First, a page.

Before I was married, I was incredibly naive about men. I found their attentions thrilling, validating, even titillating. They were also quite rare. For the most part guys completely ignored me because I was usually very modest. My modesty, though, had little to do with understanding men, and a lot to do with wanting to look like the other conservative Christian, homeschool graduates I knew. The only men who paid any attention to me were men who wanted a wife. Looking back, I think that was a compliment, but at the time, I assumed it meant that I wasn’t very pretty, just apparently virtuous.
One day it all changed. It was late November, and like ballet dancers the world over, I was gearing up for another Nutcracker. I had been cast as the Spanish dancer. It was a character I knew well because, with my dark hair, I had been given that role more often than any other. The Spanish dancer is spicy, flirtatious, flamboyant, and my choreography in this production was especially so. I was supposed to spend the entire variation teasing my poor partner while he chased after me.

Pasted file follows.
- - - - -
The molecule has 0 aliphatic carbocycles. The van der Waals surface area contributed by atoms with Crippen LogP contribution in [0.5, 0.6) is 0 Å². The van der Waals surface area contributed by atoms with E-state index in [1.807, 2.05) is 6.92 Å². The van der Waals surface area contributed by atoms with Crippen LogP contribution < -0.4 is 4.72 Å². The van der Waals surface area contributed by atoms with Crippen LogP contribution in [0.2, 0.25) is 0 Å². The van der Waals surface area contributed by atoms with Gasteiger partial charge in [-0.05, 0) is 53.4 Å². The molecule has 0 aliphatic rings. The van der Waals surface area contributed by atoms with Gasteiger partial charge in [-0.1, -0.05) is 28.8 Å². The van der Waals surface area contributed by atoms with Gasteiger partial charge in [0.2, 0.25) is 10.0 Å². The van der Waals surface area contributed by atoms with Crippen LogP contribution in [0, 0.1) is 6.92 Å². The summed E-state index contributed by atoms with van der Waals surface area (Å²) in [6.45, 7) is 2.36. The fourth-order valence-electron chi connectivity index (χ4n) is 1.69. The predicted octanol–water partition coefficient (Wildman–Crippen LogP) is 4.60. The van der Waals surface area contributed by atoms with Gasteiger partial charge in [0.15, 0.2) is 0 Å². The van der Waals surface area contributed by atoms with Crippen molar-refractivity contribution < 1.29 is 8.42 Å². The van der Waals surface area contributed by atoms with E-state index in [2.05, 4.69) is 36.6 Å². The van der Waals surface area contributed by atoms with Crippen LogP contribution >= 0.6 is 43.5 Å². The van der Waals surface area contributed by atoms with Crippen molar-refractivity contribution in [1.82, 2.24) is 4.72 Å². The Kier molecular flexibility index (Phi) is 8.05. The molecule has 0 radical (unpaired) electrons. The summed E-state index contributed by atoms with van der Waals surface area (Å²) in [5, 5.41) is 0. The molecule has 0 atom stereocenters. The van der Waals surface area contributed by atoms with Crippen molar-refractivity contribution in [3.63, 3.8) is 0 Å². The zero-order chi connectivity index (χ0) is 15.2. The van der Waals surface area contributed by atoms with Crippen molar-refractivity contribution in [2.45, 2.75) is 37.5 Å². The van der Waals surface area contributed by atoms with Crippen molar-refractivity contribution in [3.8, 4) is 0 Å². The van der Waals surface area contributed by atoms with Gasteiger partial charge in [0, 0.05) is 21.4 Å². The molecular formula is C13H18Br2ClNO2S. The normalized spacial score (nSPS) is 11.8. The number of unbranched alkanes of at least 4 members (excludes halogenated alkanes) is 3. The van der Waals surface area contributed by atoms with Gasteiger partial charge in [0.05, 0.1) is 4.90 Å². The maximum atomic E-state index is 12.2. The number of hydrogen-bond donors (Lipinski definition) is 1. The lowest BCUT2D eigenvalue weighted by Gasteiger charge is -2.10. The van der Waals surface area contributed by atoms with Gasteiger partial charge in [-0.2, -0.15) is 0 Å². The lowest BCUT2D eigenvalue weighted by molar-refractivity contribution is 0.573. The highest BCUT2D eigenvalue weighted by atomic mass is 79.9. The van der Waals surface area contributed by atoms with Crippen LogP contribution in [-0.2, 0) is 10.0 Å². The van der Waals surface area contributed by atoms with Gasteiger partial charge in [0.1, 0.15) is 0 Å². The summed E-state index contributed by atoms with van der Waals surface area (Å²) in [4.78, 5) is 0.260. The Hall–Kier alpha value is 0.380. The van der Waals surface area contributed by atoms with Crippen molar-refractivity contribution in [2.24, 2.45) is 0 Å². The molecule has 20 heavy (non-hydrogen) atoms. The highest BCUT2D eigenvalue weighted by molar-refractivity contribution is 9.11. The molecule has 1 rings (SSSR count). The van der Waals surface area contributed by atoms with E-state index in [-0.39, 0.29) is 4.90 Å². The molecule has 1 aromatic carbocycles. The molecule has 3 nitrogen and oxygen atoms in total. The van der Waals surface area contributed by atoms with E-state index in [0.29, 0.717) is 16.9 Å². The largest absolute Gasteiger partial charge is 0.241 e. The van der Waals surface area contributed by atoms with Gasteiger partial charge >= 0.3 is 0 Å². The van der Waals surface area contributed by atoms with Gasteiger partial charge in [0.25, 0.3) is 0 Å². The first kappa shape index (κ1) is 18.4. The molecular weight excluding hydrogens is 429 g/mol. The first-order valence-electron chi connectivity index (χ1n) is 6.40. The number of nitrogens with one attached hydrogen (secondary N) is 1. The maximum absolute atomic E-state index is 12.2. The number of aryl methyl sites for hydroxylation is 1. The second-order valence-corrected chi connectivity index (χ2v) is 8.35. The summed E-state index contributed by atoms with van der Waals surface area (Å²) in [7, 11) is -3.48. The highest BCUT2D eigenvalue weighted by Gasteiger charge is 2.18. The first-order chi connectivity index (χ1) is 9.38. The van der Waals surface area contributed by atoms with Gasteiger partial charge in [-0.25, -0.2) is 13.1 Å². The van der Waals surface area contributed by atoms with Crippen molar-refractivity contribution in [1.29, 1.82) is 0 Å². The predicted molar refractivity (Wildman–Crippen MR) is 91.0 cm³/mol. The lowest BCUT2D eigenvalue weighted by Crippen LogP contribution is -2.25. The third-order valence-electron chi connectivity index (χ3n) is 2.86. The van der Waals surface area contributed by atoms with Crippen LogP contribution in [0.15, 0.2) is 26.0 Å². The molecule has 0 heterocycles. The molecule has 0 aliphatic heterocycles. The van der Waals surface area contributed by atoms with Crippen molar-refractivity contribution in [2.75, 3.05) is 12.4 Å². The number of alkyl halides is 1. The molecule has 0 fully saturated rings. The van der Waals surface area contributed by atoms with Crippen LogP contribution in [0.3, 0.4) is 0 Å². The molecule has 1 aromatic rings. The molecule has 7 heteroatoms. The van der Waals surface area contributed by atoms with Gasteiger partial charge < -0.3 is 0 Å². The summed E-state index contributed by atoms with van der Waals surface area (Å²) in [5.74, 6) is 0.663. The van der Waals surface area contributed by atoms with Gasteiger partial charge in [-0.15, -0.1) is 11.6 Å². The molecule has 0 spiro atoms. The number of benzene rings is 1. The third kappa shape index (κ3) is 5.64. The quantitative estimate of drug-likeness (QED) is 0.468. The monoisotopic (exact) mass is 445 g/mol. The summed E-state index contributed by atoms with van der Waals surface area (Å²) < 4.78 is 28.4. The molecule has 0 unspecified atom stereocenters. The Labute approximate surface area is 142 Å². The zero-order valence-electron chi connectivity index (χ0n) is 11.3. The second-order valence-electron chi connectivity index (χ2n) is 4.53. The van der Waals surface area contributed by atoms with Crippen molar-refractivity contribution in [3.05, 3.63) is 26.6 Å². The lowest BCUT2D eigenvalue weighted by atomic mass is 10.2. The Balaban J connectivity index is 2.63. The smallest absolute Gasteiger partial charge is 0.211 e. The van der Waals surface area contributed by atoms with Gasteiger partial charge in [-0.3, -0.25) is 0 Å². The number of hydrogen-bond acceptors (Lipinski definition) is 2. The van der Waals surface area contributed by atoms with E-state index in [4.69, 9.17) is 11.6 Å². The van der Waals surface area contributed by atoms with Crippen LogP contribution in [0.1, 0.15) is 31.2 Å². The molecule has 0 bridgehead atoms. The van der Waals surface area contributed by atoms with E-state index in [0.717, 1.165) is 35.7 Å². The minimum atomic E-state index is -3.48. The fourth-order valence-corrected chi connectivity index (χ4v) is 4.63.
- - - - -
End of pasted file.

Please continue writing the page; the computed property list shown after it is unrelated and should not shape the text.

For weeks in rehearsals that were just for the Spanish variation, I had been focusing on the dancing, mastering the steps and ignoring the character, but on that day in November, the entire cast had come together to start running through the whole show, and that meant we had a bit of an audience. My partner, a Microsoft employee in his late twenties, wanted to get into character. But of course.
The music started. No one was paying attention to us as we stood in our places. And then I opened my fan with a snap that stopped all conversation. I was The Spanish Dancer. In less than two minutes, we were done, and the room erupted in applause. My partner was breathless. “Don’t look at me like that,” he said. “I can’t dance when you look like that.” And like an idiot, I just laughed. I wasn’t about to tone down my character. I knew how to play the part. I did it well. And everyone liked it. They had all just applauded, hadn’t they?